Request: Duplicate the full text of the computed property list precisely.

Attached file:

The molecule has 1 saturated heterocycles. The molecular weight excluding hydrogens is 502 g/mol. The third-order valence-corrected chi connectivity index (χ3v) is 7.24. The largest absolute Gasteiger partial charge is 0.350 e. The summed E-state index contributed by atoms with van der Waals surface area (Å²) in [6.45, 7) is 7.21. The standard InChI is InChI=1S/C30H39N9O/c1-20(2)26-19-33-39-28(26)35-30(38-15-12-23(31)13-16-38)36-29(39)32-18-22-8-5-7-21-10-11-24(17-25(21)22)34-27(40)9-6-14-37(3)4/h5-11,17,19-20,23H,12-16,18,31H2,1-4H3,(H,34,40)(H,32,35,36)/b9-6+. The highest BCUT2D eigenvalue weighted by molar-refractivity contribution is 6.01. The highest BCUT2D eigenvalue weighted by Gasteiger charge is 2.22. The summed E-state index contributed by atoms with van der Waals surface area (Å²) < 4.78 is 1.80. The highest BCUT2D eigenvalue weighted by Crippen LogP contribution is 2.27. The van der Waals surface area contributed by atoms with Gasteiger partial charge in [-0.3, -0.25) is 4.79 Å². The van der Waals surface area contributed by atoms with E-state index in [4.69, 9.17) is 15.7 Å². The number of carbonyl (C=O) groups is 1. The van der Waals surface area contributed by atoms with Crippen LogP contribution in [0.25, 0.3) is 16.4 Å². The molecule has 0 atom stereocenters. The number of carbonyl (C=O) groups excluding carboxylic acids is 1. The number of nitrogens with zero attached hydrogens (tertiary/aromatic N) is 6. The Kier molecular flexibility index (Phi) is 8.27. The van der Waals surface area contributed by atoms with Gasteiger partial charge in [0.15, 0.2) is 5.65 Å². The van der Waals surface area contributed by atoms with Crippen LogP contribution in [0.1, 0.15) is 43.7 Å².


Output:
The molecule has 1 saturated heterocycles. The molecular weight excluding hydrogens is 502 g/mol. The third-order valence-corrected chi connectivity index (χ3v) is 7.24. The largest absolute Gasteiger partial charge is 0.350 e. The summed E-state index contributed by atoms with van der Waals surface area (Å²) in [6.45, 7) is 7.21. The standard InChI is InChI=1S/C30H39N9O/c1-20(2)26-19-33-39-28(26)35-30(38-15-12-23(31)13-16-38)36-29(39)32-18-22-8-5-7-21-10-11-24(17-25(21)22)34-27(40)9-6-14-37(3)4/h5-11,17,19-20,23H,12-16,18,31H2,1-4H3,(H,34,40)(H,32,35,36)/b9-6+. The highest BCUT2D eigenvalue weighted by molar-refractivity contribution is 6.01. The highest BCUT2D eigenvalue weighted by Gasteiger charge is 2.22. The summed E-state index contributed by atoms with van der Waals surface area (Å²) < 4.78 is 1.80. The highest BCUT2D eigenvalue weighted by Crippen LogP contribution is 2.27. The van der Waals surface area contributed by atoms with Gasteiger partial charge in [-0.3, -0.25) is 4.79 Å². The van der Waals surface area contributed by atoms with E-state index in [4.69, 9.17) is 15.7 Å². The number of carbonyl (C=O) groups is 1. The van der Waals surface area contributed by atoms with Crippen LogP contribution in [0.25, 0.3) is 16.4 Å². The molecule has 0 atom stereocenters. The number of carbonyl (C=O) groups excluding carboxylic acids is 1. The number of nitrogens with zero attached hydrogens (tertiary/aromatic N) is 6. The Kier molecular flexibility index (Phi) is 8.27. The van der Waals surface area contributed by atoms with Gasteiger partial charge in [0.15, 0.2) is 5.65 Å². The van der Waals surface area contributed by atoms with Crippen LogP contribution in [0.1, 0.15) is 43.7 Å².